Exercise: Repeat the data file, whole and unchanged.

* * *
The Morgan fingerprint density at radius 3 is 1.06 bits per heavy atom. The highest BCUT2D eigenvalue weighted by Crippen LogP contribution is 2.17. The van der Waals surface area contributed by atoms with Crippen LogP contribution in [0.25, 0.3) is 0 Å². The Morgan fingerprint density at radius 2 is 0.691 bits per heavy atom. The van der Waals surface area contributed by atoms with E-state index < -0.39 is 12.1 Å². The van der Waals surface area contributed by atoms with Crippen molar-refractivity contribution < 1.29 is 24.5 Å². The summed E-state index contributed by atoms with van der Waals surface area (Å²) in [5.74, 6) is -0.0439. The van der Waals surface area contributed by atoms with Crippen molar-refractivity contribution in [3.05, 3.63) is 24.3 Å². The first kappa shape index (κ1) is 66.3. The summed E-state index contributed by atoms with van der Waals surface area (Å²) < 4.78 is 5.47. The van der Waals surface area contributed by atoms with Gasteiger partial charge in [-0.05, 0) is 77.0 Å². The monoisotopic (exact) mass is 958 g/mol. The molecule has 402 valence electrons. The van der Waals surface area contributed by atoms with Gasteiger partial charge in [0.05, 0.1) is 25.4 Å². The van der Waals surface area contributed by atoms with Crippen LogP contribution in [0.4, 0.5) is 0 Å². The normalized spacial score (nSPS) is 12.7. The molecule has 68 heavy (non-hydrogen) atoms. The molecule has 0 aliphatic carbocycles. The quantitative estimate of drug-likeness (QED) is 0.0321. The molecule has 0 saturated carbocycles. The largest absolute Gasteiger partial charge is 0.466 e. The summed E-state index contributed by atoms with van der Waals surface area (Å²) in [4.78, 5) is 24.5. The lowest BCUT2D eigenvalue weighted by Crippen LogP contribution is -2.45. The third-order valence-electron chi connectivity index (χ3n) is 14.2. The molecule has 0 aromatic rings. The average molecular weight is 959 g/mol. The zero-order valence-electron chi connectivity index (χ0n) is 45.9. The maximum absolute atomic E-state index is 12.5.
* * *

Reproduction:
The Morgan fingerprint density at radius 3 is 1.06 bits per heavy atom. The highest BCUT2D eigenvalue weighted by Crippen LogP contribution is 2.17. The van der Waals surface area contributed by atoms with Crippen LogP contribution in [0.25, 0.3) is 0 Å². The Morgan fingerprint density at radius 2 is 0.691 bits per heavy atom. The van der Waals surface area contributed by atoms with E-state index < -0.39 is 12.1 Å². The van der Waals surface area contributed by atoms with Crippen molar-refractivity contribution < 1.29 is 24.5 Å². The summed E-state index contributed by atoms with van der Waals surface area (Å²) in [5.74, 6) is -0.0439. The van der Waals surface area contributed by atoms with Crippen molar-refractivity contribution in [3.05, 3.63) is 24.3 Å². The first kappa shape index (κ1) is 66.3. The summed E-state index contributed by atoms with van der Waals surface area (Å²) < 4.78 is 5.47. The van der Waals surface area contributed by atoms with Gasteiger partial charge in [-0.05, 0) is 77.0 Å². The monoisotopic (exact) mass is 958 g/mol. The molecule has 402 valence electrons. The van der Waals surface area contributed by atoms with Gasteiger partial charge in [0.05, 0.1) is 25.4 Å². The van der Waals surface area contributed by atoms with Crippen LogP contribution in [0.4, 0.5) is 0 Å². The normalized spacial score (nSPS) is 12.7. The molecule has 68 heavy (non-hydrogen) atoms. The molecule has 0 aliphatic carbocycles. The quantitative estimate of drug-likeness (QED) is 0.0321. The molecule has 0 saturated carbocycles. The largest absolute Gasteiger partial charge is 0.466 e. The summed E-state index contributed by atoms with van der Waals surface area (Å²) in [4.78, 5) is 24.5. The lowest BCUT2D eigenvalue weighted by Crippen LogP contribution is -2.45. The third-order valence-electron chi connectivity index (χ3n) is 14.2. The molecule has 0 aromatic rings. The average molecular weight is 959 g/mol. The zero-order valence-electron chi connectivity index (χ0n) is 45.9. The maximum absolute atomic E-state index is 12.5.